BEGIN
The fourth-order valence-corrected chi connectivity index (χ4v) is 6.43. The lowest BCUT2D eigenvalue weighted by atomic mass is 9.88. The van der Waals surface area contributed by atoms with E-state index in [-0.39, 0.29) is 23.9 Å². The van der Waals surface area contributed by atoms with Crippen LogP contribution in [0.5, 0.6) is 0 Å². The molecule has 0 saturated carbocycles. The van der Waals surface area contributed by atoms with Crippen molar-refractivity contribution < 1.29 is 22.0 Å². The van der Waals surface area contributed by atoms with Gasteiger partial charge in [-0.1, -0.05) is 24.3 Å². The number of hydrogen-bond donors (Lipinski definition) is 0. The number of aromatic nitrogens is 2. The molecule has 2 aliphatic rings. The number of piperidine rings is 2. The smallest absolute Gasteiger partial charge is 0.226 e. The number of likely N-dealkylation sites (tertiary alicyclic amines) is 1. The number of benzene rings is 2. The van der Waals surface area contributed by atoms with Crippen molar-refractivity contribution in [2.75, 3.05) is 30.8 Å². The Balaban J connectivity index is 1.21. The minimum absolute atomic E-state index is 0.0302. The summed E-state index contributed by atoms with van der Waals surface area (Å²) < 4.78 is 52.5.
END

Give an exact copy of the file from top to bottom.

The fourth-order valence-corrected chi connectivity index (χ4v) is 6.43. The lowest BCUT2D eigenvalue weighted by atomic mass is 9.88. The van der Waals surface area contributed by atoms with E-state index in [-0.39, 0.29) is 23.9 Å². The van der Waals surface area contributed by atoms with Crippen LogP contribution in [0.5, 0.6) is 0 Å². The molecule has 0 saturated carbocycles. The van der Waals surface area contributed by atoms with Crippen molar-refractivity contribution < 1.29 is 22.0 Å². The van der Waals surface area contributed by atoms with Gasteiger partial charge in [-0.1, -0.05) is 24.3 Å². The number of hydrogen-bond donors (Lipinski definition) is 0. The number of aromatic nitrogens is 2. The molecule has 2 aliphatic rings. The number of piperidine rings is 2. The smallest absolute Gasteiger partial charge is 0.226 e. The number of likely N-dealkylation sites (tertiary alicyclic amines) is 1. The number of benzene rings is 2. The van der Waals surface area contributed by atoms with Crippen molar-refractivity contribution in [2.75, 3.05) is 30.8 Å². The Balaban J connectivity index is 1.21. The minimum absolute atomic E-state index is 0.0302. The summed E-state index contributed by atoms with van der Waals surface area (Å²) < 4.78 is 52.5.